Context The main part of software engineering methods, tools and technologies has developed around projects as the central organisational form of software development. A project organisation depends on clear bounds regarding scope, participants, development effort and lead-time. What happens when these conditions are not given? The article claims that this is the case for software product specific ecosystems. As software is increasingly developed, adopted and deployed in the form of customisable and configurable products, software engineering as a discipline needs to take on the challenge to support software ecosystems. Objective The article provides a holistic understanding of the observed and reported practices as a starting point to device specific support for the development in software ecosystems. Method A qualitative interview study was designed based on previous long-term ethnographical inspired research. Results The analysis results in a set of common features of product development and evolution despite differences in size, kind of software and business models. Design is distributed and needs to be coordinated across heterogeneous design constituencies that, together with the software, build a product specific socio-technical ecosystem. The technical design has to support the deference of part of the development not only to 3rd-party developers but also to local designers tailoring the software in the use organisation. The technical interfaces that separate the work of different design constituencies are contested and need to be maintained permanently. Development takes place as cycles within cycles – overlaying development cycles with different rhythms to accommodate different evolution drivers. Conclusion The reported practices challenge some of the very core assumptions of traditional software engineering, but makes perfect sense, considering that the frame of reference for product development is not a project but continuous innovation across the respective ecosystem. The article provides a number of concrete points for further research.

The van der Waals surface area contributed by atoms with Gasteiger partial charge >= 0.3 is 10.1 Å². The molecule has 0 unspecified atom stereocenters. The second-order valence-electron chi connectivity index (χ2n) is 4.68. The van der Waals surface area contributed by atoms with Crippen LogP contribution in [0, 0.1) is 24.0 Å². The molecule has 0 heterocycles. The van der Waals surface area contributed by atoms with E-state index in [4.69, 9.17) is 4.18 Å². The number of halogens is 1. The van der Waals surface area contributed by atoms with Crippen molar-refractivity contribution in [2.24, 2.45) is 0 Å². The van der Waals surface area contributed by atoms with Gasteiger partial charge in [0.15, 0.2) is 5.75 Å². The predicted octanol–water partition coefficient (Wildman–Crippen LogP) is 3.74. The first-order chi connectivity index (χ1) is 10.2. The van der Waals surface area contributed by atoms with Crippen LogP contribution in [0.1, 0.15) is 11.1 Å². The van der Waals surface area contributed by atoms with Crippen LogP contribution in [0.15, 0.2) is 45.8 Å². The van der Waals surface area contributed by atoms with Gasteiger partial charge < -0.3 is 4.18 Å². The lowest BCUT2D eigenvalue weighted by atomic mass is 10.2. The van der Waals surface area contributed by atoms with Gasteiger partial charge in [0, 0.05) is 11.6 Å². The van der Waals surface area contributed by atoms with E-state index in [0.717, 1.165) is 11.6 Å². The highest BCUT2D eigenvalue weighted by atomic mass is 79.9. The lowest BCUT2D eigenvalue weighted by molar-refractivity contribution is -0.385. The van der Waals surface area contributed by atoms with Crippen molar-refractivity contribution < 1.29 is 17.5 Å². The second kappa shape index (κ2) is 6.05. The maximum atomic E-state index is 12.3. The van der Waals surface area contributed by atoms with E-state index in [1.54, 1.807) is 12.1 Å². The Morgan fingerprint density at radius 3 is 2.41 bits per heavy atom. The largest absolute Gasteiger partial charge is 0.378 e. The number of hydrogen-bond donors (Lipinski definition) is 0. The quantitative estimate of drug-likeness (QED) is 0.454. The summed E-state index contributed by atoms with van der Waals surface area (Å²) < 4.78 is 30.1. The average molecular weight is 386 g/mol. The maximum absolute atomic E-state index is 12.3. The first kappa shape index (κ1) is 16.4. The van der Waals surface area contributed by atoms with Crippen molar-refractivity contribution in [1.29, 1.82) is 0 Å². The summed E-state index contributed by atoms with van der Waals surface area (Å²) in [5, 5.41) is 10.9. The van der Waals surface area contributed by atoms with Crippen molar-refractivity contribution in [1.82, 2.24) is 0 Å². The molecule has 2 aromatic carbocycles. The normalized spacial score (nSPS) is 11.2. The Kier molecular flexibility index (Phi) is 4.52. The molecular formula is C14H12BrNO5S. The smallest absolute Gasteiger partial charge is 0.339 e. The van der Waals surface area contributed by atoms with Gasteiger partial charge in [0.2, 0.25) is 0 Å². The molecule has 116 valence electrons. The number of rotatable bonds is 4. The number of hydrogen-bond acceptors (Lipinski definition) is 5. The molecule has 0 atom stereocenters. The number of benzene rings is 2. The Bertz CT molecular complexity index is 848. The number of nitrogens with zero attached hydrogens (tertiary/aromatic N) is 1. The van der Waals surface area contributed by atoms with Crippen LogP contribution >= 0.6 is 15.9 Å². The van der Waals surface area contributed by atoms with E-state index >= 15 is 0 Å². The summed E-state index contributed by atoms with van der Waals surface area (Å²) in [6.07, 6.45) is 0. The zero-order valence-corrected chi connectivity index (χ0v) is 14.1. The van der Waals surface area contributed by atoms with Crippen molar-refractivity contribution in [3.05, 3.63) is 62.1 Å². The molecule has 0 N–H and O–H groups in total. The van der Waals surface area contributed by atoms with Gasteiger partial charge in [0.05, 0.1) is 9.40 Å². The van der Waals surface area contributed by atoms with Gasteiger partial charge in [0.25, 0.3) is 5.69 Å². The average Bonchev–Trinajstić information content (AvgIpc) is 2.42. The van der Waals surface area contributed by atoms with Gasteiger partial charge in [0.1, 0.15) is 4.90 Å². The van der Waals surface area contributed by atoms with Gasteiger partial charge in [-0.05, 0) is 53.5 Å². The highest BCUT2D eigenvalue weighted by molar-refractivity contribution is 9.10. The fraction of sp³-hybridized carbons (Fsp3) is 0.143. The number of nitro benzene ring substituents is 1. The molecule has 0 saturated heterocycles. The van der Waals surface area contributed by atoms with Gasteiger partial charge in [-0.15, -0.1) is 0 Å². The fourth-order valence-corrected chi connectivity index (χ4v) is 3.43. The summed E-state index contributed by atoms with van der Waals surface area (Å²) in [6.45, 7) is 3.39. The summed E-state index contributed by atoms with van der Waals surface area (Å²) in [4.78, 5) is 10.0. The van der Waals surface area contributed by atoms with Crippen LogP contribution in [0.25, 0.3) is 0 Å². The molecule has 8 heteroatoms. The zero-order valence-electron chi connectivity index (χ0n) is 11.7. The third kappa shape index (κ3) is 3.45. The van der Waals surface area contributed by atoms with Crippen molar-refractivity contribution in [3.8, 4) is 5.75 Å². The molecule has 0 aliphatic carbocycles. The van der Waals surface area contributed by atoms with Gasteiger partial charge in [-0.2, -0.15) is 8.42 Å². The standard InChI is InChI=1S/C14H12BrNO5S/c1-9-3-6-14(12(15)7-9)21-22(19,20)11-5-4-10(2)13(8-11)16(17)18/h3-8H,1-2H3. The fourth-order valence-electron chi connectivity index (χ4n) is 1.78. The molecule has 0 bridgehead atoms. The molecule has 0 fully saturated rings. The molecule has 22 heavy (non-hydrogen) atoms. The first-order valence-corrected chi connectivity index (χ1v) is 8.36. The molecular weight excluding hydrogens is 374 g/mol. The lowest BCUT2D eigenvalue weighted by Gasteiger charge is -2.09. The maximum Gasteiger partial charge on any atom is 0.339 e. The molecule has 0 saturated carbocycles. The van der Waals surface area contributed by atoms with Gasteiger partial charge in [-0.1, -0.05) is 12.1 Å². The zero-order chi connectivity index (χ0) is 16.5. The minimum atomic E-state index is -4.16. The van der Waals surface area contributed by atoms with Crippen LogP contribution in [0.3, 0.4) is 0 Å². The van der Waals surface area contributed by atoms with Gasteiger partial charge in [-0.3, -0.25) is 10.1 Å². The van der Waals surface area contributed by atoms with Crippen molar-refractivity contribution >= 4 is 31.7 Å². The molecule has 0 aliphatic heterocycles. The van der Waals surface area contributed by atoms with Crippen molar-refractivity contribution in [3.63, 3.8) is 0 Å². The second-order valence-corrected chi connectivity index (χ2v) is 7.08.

Information and Software Technology, 2014, Vol 56, Issue 11, p. 1436-1456